Faculty are invited to submit their reflections and publications concerning service-learning and community engagement. Please send your submissions to SLblog.
Dr. Jennifer A. Yee was named Campus Compact Western Region's Community Engaged Scholar (2017). The award recognizes one faculty member from a Campus Compact Western Region member campus who has demonstrated deeply engaged, high-quality academic work, community collaboration for change, and institutional impact.
Gottfredson, Ryan K. and John E. Barbuto Jr., and Bea Boccalandro (2017): Class Purposing: How to Bring a Societal Purpose to Your Class to Enrich the Classroom Experience. The International Undergraduate Journal for Service-learning, Leadership and Social Change,Vol. 6: Iss. 2, p. 32-51
This paper introduces "class purposing" as an innovative pedagogy based on the management practice of job purposing, which can be classified as a specific form of service-learning. Class purposing involves giving a class a meaningful purpose beyond the classroom tied to a social cause, which should lead to significant improvements in class satisfaction, significance, and meaningfulness compared to traditional pedagogical techniques.
This paper examines pre-service teacher outcomes associated with service learning in domestic and international settings. One group of upper-division undergraduate level pre-service teachers participated in supervised experiences in domestic settings. A second group of upper-division undergraduate level pre-service teachers participated in supervised experiences in Shanghai, China. Program evaluation and participant outcomes are reported here. Participant outcomes examined include civic engagement, career goal clarification, and cultural competencies.
Service learning is an invaluable pedagogocal tool that enhances students' comprehension of course material and provides them with practical, hands-on experience. Finding the time to complete service learning hours, however, is a challenge faced by many students, posing a barrier for faculty who would like to use this strategy in their courses. This resource exchange discusses how to overcome this obstacle by using a hybrid format.
Yee, Jennifer A. (2016, June). Asian American Studies promoting social justice through service learning: Institutionalizing pedagogy and curricula that promote students’ consciousness for social justice. Presented at the American Association for University Professors Annual Meeting, Washington, DC.
This presentation documents the creation of a service-learning class and the corresponding seven-year evolution and development of a university-community partnership to promote social justice and to enhance the academic pipeline for students of color. Conference theme: Reflecting on Racial, Social, and Labor Justice in Higher Education.
Yee, Jennifer A. & Cheri, Ashley. (2016, April). Committed to diversity and the public good: A conceptual model for building a long-term, mutually beneficial university-community service-learning partnership . Presented at the WASC Senior Colleges and Universities Consortium Academic Resource Conference, Garden Grove, CA.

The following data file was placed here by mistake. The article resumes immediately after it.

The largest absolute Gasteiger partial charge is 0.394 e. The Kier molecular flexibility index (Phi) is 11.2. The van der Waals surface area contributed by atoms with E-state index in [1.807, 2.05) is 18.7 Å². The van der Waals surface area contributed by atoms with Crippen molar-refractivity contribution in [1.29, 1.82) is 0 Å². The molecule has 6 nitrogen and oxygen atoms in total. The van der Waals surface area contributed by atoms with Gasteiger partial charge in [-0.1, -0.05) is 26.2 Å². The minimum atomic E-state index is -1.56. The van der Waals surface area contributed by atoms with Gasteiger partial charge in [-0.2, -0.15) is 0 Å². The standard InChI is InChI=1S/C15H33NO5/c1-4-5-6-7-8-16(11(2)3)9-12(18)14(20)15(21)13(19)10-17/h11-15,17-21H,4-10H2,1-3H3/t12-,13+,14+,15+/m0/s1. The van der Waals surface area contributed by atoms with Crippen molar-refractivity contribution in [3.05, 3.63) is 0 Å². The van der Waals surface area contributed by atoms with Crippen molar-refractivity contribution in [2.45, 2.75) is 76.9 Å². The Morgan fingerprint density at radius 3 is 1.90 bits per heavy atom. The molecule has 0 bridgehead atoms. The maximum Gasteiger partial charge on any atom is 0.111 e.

Sustaining service-learning partnerships that contribute to the public good for diverse populations continues to challenge higher education’s civic engagement efforts. We conceptualize a model for creating a long-term, mutually beneficial university-community infrastructure based on a critical service-learning collaboration between a university's ethnic studies program and a community-based organization since 2009.
Yee, Jennifer A. & Cheri, Ashley, Nguyen, Tu-Uyen, & Tanjasiri, Sora. (2016, April). Sustainable contributions of an asset-based community-university collaboration to the local public good. Presented at the WASC Senior Colleges and Universities Consortium Academic Resource Conference, Garden Grove, CA.
University efforts to serve the public good fail sometimes because they perceive communities in deficit. In contrast, serving with an asset-based approach fosters sustainability by assuming community and university enhance each other. Our multi-year, grant-funded community-university partnerships empower high-need diverse communities through service learning, youth empowerment and community-based participatory research.
Yen, Dr. Shu-Chen (Jenny), Alysia Vazquez, Chelsea Cordoba, Anna Ly, Julie Park. Jumpstart Program and Its Impact on Low-Income Preschool Children's Language, Literacy, Initiative, and Social Development . Presented at Posters on the Hill Conference, Washington DC (spring 2016)
Class Purposing: how bringing a societal purpose to your class can enrich the classroom experience by Ryan K. Gottfredson, John E. Barbuto Jr., and Bea Boccalandro.
Walls That Unite
Rose Adams, Art
When people hear that I took Cal State Fullerton students to Mexico for a project called “Walls that Unite,” they reasonably figure it was a response to Donald Trump’s plan to build a border wall.
It wasn’t. Students enrolled in the program traveled with me to MexicoCity and Guanajuato in January to study Mexican murals — hence the “walls.”
Mexico’s murals appeared with the end of the country’s violent, decade-long revolution in 1920, when the government commissioned artists to educate the mostly illiterate Mexican people about their history.
The Mexican muralists looked at the country’s past and present struggles to forge its identity. To spread this
newfound sense of pride and achievement, artists created grand murals on the façades of government
buildings, schools and public spaces. Some, like those depicting the harshness of labor conditions before the
revolution, can still bring people to tears. The murals are raw and emotional. They hold nothing back.
Diego Rivera’s “History of Mexico” almost always captures my students’ attention. Located in the stairwell in
the National Palace in Mexico City, it visually narrates Mexico’s violent and complex history from the time of